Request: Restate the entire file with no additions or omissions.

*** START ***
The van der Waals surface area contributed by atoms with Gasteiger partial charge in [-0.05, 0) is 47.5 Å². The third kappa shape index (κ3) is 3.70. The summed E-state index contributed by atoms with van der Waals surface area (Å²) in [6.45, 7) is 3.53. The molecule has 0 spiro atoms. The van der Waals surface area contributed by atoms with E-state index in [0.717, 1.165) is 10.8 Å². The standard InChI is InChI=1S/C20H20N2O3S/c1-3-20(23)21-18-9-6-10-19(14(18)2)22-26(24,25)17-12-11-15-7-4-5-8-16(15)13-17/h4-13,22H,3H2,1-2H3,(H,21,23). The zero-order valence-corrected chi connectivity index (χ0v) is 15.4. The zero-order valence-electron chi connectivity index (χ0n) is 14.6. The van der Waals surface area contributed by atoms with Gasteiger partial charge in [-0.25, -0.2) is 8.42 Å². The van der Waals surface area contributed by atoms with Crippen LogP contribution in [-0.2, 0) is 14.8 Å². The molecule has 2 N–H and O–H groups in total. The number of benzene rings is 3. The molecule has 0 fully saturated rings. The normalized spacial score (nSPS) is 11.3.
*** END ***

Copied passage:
The van der Waals surface area contributed by atoms with Gasteiger partial charge in [-0.05, 0) is 47.5 Å². The third kappa shape index (κ3) is 3.70. The summed E-state index contributed by atoms with van der Waals surface area (Å²) in [6.45, 7) is 3.53. The molecule has 0 spiro atoms. The van der Waals surface area contributed by atoms with E-state index in [0.717, 1.165) is 10.8 Å². The standard InChI is InChI=1S/C20H20N2O3S/c1-3-20(23)21-18-9-6-10-19(14(18)2)22-26(24,25)17-12-11-15-7-4-5-8-16(15)13-17/h4-13,22H,3H2,1-2H3,(H,21,23). The zero-order valence-corrected chi connectivity index (χ0v) is 15.4. The zero-order valence-electron chi connectivity index (χ0n) is 14.6. The van der Waals surface area contributed by atoms with Gasteiger partial charge in [-0.25, -0.2) is 8.42 Å². The van der Waals surface area contributed by atoms with Crippen LogP contribution in [-0.2, 0) is 14.8 Å². The molecule has 2 N–H and O–H groups in total. The number of benzene rings is 3. The molecule has 0 fully saturated rings. The normalized spacial score (nSPS) is 11.3.